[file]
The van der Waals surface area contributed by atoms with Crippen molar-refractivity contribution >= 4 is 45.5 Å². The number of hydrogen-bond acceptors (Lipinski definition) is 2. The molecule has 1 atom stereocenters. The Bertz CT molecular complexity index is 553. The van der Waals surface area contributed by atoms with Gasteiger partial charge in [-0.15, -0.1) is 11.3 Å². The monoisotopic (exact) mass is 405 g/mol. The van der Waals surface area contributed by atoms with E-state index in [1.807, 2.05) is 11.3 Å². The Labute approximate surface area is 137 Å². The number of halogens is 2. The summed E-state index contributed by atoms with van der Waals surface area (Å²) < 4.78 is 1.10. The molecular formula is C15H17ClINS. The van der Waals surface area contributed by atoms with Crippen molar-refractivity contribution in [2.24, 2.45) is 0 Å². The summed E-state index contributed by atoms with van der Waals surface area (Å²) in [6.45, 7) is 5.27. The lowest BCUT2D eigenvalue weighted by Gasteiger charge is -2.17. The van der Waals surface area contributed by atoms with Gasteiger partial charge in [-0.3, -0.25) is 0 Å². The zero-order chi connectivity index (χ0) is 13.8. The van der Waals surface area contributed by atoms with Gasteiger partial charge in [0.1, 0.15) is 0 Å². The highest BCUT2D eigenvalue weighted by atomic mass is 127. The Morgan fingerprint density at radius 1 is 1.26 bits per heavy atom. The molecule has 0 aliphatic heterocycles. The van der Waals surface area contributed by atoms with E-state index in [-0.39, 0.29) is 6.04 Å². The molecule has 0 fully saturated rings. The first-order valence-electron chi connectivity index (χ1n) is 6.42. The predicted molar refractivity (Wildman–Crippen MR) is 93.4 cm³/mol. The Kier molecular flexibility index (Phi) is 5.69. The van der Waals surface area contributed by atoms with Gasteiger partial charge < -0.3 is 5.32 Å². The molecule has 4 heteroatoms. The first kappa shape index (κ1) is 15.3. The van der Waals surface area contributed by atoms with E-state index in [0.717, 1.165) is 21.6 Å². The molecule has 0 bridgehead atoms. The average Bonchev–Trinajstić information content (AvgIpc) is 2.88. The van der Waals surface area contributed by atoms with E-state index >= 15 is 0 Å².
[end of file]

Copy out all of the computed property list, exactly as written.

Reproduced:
The van der Waals surface area contributed by atoms with Crippen molar-refractivity contribution >= 4 is 45.5 Å². The number of hydrogen-bond acceptors (Lipinski definition) is 2. The molecule has 1 atom stereocenters. The Bertz CT molecular complexity index is 553. The van der Waals surface area contributed by atoms with Gasteiger partial charge in [-0.15, -0.1) is 11.3 Å². The monoisotopic (exact) mass is 405 g/mol. The van der Waals surface area contributed by atoms with E-state index in [1.807, 2.05) is 11.3 Å². The Labute approximate surface area is 137 Å². The number of halogens is 2. The summed E-state index contributed by atoms with van der Waals surface area (Å²) < 4.78 is 1.10. The molecular formula is C15H17ClINS. The van der Waals surface area contributed by atoms with Crippen molar-refractivity contribution in [2.24, 2.45) is 0 Å². The summed E-state index contributed by atoms with van der Waals surface area (Å²) in [6.45, 7) is 5.27. The lowest BCUT2D eigenvalue weighted by Gasteiger charge is -2.17. The van der Waals surface area contributed by atoms with Gasteiger partial charge in [-0.3, -0.25) is 0 Å². The zero-order chi connectivity index (χ0) is 13.8. The van der Waals surface area contributed by atoms with Gasteiger partial charge in [0.1, 0.15) is 0 Å². The highest BCUT2D eigenvalue weighted by atomic mass is 127. The Morgan fingerprint density at radius 1 is 1.26 bits per heavy atom. The molecule has 0 aliphatic heterocycles. The van der Waals surface area contributed by atoms with E-state index in [-0.39, 0.29) is 6.04 Å². The molecule has 0 fully saturated rings. The first-order valence-electron chi connectivity index (χ1n) is 6.42. The predicted molar refractivity (Wildman–Crippen MR) is 93.4 cm³/mol. The Kier molecular flexibility index (Phi) is 5.69. The van der Waals surface area contributed by atoms with Gasteiger partial charge < -0.3 is 5.32 Å². The molecule has 4 heteroatoms. The first kappa shape index (κ1) is 15.3. The van der Waals surface area contributed by atoms with E-state index in [0.717, 1.165) is 21.6 Å². The molecule has 0 bridgehead atoms. The average Bonchev–Trinajstić information content (AvgIpc) is 2.88. The van der Waals surface area contributed by atoms with E-state index >= 15 is 0 Å².